Inclusion: It's not just about money, but it certainly helps.

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With the Australian Government announcing $4.5 billion in extra funding for private schools, I can't help but reflect on the many times that budget constraints are cited as justification for inadequate access in state schools.
'Difficult decisions', relating to 'old buildings' are always couched in the context of 'limited resources'. If the access issues relate to a child with a disability, then some kind of retro-fit of access solutions may be offered (even though the building is brand new and therefore should be accessible), but if you are seeking to participate in your role as a parent with a disability, then forget it.

In a nutshell, if you have sufficient disposable income to choose to send your child to a fee paying school, then Scomofo's Government applauds your decision. To celebrate your choice, he will give taxpayer funded financial support to said school.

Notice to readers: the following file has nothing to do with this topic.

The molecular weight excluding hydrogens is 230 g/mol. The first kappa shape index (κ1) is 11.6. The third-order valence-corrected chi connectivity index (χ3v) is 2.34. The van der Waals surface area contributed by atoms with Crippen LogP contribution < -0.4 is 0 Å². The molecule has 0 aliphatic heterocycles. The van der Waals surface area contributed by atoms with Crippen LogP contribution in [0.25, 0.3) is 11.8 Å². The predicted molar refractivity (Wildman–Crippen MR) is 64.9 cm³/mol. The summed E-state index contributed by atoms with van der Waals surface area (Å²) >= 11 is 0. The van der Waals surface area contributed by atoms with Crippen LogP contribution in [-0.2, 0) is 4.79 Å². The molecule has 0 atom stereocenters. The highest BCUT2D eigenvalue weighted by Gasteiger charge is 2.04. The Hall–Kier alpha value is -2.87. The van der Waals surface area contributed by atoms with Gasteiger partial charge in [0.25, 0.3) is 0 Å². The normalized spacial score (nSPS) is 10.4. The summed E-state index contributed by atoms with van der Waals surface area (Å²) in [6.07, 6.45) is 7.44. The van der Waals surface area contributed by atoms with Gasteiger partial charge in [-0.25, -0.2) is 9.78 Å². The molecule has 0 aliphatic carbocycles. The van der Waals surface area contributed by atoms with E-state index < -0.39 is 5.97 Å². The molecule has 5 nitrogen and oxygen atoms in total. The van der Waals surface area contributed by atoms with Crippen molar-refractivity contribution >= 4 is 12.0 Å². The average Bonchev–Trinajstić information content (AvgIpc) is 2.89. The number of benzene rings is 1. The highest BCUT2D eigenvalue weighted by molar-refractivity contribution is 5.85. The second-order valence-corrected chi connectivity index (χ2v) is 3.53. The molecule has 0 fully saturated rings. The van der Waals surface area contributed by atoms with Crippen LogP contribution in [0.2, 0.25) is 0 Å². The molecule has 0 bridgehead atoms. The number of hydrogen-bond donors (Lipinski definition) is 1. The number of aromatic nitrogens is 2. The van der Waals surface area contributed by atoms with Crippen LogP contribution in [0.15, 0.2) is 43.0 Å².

"But wait," I hear you say (I know. it's like I'm psychic or something)...
What if you have a disability and make the decision to send your child to a state school? Surely the Christian Value-driven (boat arrivals not included), Fair-dinkum-power loving Prime Minister will ensure that funding is made available to bring state school infrastructure up to the standards that have been enshrined in Federal law since 2011?

Not so much.

I'll be honest. When it comes to the language that is being used by the government around this issue, it makes my blood boil.
"there should be affordable choices for non-state schools," says Morrison. He even had the temerity to link the funding to the drought, which for some reason involves Catholic schools (not sure why. Presumably, if you believe in an omnipotent deity, the drought is His doing. Probably best not get involved, I'd say).

But seriously, saying that sending your child to a fee-paying school, religious or otherwise  there should be affordable choices for non-state schools should be a right and one that the Government helps to fund are laughable when limited resources are cited as the justification for buildings that exclude people with a disability, or when remote communities have their funding slashed because living away from a major conurbation is a 'lifestyle choice'.

People used to tell me how Australia doesn't have a class system like the UK. But when you can give your child an advantage by paying for their education, and when government will take money from the schools budget to support that choice? That my friends is a class system, right there.

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